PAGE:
Multicultural Greek life deserves more recognition – The Daily Evergreen

Even as a member of the Panhellenic sorority, I have a limited understanding of the WSU Multicultural Greek Council and its chapters. This awareness doesn’t suit me, and it shouldn’t suit any other member of the WSU Greek community.

Gabriel García is Chapter Secretary and President of Public Relations for the Omicron Delta Chapter of Sigma Lambda Beta International Fraternity Inc.

His chapter was recently awarded the Social Justice Award by the MGC. This culture of social justice is deeply rooted in the García brotherhood.

“Our fellowships were focused on activism and creating positive change on campuses and outside of our own communities,” he said.

Jamie Kness (she/they) is the new Educator Member, Social Chair and Public Relations Chair of the Xi Chapter of Alpha Pi Omega Sorority, Inc.

“Multicultural Greek life was something I was looking at when I started watching WSU, mostly because I was looking for resources that had to do with Indigenous peoples and Native Americans,” she said.

Historically, black and Latino fraternities were created in response to a lack of resources on college campuses after the civil rights movement in the 1960s, according to the National Multicultural Council of Greece.

Multiculturalism is defined as “not just membership diversity, but a tangible commitment to recognizing and celebrating all cultures equally through our programming, public service outreach efforts and community education,according to the Greek National Multicultural Council.

The Greek community that we know and see in the media was not founded on diversity and the celebration of cultures. Originally, collegiate secret societies were created for upper-class white men and eventually for upper-class white women.

Although times have changed and fraternities and sororities are more welcoming to non-white men and women, the place of multicultural and multi-ethnic people in college is limited within these traditional collegiate secret societies.

The designation of multicultural fraternal organizations was created to include people from multiethnic and multicultural backgrounds.

“In our brotherhood [chapter], most of us are first-generation college students, and this year all of our members’ parents are Latino immigrants,” García said. “It creates a bond where we can lean on each other if we need help or advice.”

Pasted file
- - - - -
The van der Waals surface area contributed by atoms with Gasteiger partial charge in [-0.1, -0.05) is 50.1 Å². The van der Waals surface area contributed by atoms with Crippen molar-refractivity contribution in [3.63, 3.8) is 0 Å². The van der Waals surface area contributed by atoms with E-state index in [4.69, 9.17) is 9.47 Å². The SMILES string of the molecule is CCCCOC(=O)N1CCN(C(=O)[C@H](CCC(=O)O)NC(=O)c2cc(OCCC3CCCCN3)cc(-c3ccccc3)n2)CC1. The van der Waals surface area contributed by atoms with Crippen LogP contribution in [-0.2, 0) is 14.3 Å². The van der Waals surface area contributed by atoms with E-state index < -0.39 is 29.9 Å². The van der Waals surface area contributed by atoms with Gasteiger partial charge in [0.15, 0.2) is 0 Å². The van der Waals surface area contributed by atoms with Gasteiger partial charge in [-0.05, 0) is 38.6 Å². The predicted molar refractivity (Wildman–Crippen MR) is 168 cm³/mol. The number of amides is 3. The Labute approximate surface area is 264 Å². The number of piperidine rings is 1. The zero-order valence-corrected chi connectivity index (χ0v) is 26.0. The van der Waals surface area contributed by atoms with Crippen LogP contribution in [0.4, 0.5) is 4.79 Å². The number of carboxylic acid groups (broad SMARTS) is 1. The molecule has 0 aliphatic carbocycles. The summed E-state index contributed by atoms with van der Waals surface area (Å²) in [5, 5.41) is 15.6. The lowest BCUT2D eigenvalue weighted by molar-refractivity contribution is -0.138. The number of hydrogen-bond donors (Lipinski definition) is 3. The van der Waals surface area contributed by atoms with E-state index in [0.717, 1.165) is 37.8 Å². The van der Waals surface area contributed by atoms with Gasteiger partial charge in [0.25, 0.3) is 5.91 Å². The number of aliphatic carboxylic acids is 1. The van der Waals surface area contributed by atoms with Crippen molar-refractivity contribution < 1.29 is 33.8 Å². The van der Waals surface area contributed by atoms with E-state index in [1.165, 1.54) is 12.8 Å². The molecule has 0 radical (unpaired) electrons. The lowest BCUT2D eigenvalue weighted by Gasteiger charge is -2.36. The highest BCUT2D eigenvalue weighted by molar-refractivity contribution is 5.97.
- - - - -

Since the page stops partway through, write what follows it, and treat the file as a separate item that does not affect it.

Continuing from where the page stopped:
Although a bond can be created regardless of the chapter of the Panhellenic, the Interfraternity or multicultural Greek organizations, those of MGC chapters might be closer.

“You feel fully welcomed [in MGC] instead of feeling like an outsider in Pan-Hellenic sororities, whether intentional or not,” Kness said.

Multicultural Greek life seems to be a place where people who felt left behind can be heard and welcomed. When organizations like these are created, we come one step closer to creating equity for all.

“I believe our goal on campus is to break the stigma that Latino men can’t go to college and be a positive representation,” García said.

But when it comes to creating that fairness, Kness pointed to the obstacles that stand in the way.

“There is a distinct class difference when you look at pan-Hellenic and multicultural sororities with the economic divide between students, especially when it comes to supporting first-generation students for example,” they said.

It is not enough to create space for marginalized groups; we must actively defend these groups.

“I think a lot of that encourages education about different cultures and backgrounds,” Kness said.

This education could be included in mandatory programming opportunities in Greek, such as those last week where Panhellenic, Interfraternity and MGC highlighted “Uncomfortable Conversations with a Black Man” by Emmanuel Acho.